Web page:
37 dead in stampede during Hindu festival in India
Anxious relatives searched for missing family members in northern India on Monday during one of the world’s largest religious gatherings, unsure if their loved ones were caught in a stampede that killed 37 people or had simply gotten lost among the tens of millions of pilgrims.
People thronged to the main hospital in Allahabad to see if their relatives were among 37 dead and 39 people injured in Sunday evening’s stampede at the city’s train station. Tens of thousands of people were in the station waiting to board a train when railway officials announced a last-minute change in the platform, triggering the chaos.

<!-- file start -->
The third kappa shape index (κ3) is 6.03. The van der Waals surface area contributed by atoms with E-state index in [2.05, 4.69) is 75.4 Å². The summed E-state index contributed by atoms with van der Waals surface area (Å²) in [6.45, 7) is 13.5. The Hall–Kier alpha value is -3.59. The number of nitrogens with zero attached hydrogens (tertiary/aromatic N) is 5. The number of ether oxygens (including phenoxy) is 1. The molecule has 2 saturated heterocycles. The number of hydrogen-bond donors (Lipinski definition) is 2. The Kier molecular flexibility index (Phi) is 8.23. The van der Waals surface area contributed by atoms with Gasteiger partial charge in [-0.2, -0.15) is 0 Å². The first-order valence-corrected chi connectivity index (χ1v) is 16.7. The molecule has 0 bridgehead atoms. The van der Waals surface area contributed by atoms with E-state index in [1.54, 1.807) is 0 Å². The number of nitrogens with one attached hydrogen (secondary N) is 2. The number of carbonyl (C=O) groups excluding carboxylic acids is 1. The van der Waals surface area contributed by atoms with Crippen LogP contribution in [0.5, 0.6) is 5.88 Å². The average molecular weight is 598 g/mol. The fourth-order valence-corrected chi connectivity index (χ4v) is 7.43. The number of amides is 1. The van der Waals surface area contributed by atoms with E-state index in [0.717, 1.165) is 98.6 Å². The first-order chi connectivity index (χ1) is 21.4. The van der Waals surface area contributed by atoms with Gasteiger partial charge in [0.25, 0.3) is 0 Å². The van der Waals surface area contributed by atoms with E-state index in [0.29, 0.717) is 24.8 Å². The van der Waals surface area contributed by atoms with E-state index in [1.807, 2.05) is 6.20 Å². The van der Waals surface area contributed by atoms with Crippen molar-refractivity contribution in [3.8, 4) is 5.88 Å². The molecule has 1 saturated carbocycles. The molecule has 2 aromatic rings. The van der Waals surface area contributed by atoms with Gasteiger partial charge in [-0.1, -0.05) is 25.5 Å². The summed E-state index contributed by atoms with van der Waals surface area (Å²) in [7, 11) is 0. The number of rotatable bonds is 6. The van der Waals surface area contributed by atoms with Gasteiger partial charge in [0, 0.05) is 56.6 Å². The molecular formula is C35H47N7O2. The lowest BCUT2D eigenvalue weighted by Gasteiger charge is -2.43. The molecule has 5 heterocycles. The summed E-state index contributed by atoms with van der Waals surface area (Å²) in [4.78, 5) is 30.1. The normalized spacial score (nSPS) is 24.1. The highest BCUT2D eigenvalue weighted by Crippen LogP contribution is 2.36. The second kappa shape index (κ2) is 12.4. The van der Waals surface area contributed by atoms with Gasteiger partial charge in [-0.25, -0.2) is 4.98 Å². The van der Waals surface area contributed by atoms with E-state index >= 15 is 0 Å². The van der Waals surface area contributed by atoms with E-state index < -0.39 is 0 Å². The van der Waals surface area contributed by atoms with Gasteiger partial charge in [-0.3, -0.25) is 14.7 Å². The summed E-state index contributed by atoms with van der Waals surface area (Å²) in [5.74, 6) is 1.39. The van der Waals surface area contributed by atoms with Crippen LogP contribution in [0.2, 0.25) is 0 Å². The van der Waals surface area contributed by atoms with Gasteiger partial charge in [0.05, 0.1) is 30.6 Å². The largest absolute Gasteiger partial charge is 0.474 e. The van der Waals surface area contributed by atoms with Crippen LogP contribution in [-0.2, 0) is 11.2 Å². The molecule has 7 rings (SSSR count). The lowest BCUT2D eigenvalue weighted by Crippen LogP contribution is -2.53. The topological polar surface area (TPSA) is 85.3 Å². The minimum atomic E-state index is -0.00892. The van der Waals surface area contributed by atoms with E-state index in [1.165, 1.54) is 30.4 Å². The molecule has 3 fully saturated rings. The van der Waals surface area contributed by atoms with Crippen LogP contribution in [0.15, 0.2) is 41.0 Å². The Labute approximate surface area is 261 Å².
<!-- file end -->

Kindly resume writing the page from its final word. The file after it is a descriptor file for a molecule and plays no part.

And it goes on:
An estimated 30 million Hindus took a dip Sunday at the Sangam – the confluence of the Ganges, the Yamuna and the mythical Saraswati rivers – as part of the 55-day Kumbh Mela, or Pitcher Festival. Sunday was one of the holiest days to bathe. (AP Photo; AFP/Getty Images)
Hindu pilgrims hike over glaciers and mountain passes to visit the shrine in the Himalayas
Every year Hindu devotees brave sub-zero temperatures, hiking over glaciers and high altitude mountain passes to reach the sacred Amarnath cave, which houses an ice stalagmite, a stylized phallus, worshiped by Hindus as a symbol of the god Shiva.
Located in the Indian state of Jammu and Kashmir, at 3,888 m (12,756 ft) above sea level, Amarnath cave is considered to be one of the holiest shrines in Hinduism. The cave is surrounded by snowy mountains and covered with snow most time of the year, except for a short period of time in summer when it is open for pilgrims.